Grateful Dead: “Truckin'” (1971)

[Kronomyth 6.1]

The fun thing about the Dead is that, the deeper you dig, the more you discover. Take “Truckin’” as an example. This song has been subject to so much speculation on the part of listeners, some of it founded (the reference to New Orleans is obviously about that year’s drug bust, the title is inspired by R. Crumb’s Keep On Truckin’ cartoon) and some of it not (Is Vitamin C really a reference to acid? Is Sweet Jane a nomme de tomb for Janis Joplin? Does “soft machine” refer to Burroughs’ book, a Dallas club or something else?). Whatever your conspiracy theories, there’s no denying the song is an allegory in which we’re encouraged to get through life one day/city at a time. Originally released on American Beauty, “Truckin’” was edited, apparently remixed and released as a single at the beginning of 1971. Although it only reached as high as #64, “Truckin’” had the distinction of being the band’s highest-charting single for years (until “Touch of Grey” eclipsed it). It remains one of the band’s most identifiable songs, and the line “what a long, strange trip it’s been” has become something of a motto for the Dead and their fans over the years. The original B side, “Ripple,” is also from American Beauty.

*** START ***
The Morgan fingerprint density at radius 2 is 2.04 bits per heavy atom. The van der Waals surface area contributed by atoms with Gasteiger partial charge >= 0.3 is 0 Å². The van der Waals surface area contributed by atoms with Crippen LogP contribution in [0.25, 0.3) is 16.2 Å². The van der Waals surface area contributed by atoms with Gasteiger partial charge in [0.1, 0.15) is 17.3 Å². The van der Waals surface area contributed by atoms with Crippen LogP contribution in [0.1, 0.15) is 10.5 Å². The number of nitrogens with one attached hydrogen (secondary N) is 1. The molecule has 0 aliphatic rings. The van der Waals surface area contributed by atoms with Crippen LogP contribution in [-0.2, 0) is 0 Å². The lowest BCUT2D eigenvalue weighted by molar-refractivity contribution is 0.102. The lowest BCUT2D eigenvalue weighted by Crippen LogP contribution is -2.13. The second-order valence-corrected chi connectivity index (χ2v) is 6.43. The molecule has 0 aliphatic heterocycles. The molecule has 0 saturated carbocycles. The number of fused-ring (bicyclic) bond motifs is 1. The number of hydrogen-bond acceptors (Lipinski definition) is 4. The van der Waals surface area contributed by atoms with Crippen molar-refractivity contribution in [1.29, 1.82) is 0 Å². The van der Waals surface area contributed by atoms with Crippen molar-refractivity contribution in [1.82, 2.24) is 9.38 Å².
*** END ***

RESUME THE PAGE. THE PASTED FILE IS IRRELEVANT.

Original 7-inch Single Version
A1. Truckin’ (Robert Hunter/Jerry Garcia/Phil Lesh/Bob Weir) (3:13)
B1. Ripple

Back-to-Back Hits 7-inch reissue
A1. Truckin’ (Robert Hunter/Jerry Garcia/Phil Lesh/Bob Weir) (3:13)
B1. Sugar Magnolia (live) (Bob Weir/Robert Hunter) (3:57)

The Plastic
Released on 7-inch on January 1971 in the US (Warner Bros., 7464); reached #64 on the US charts (charted January 27, 1971 for 8 weeks).

  1. Re-released on 7-inch in 1987 in the US (Warner Bros. Back-to-Back Hits, 7-21988) with “Sugar Magnolia (live)” on the flip side.

1 thought on “Grateful Dead: “Truckin'” (1971)

  1. Is it me or do you think this song sounds like a cross between “Revolution” and “The Ballad of John and Yoko”? I like it, nevertheless.

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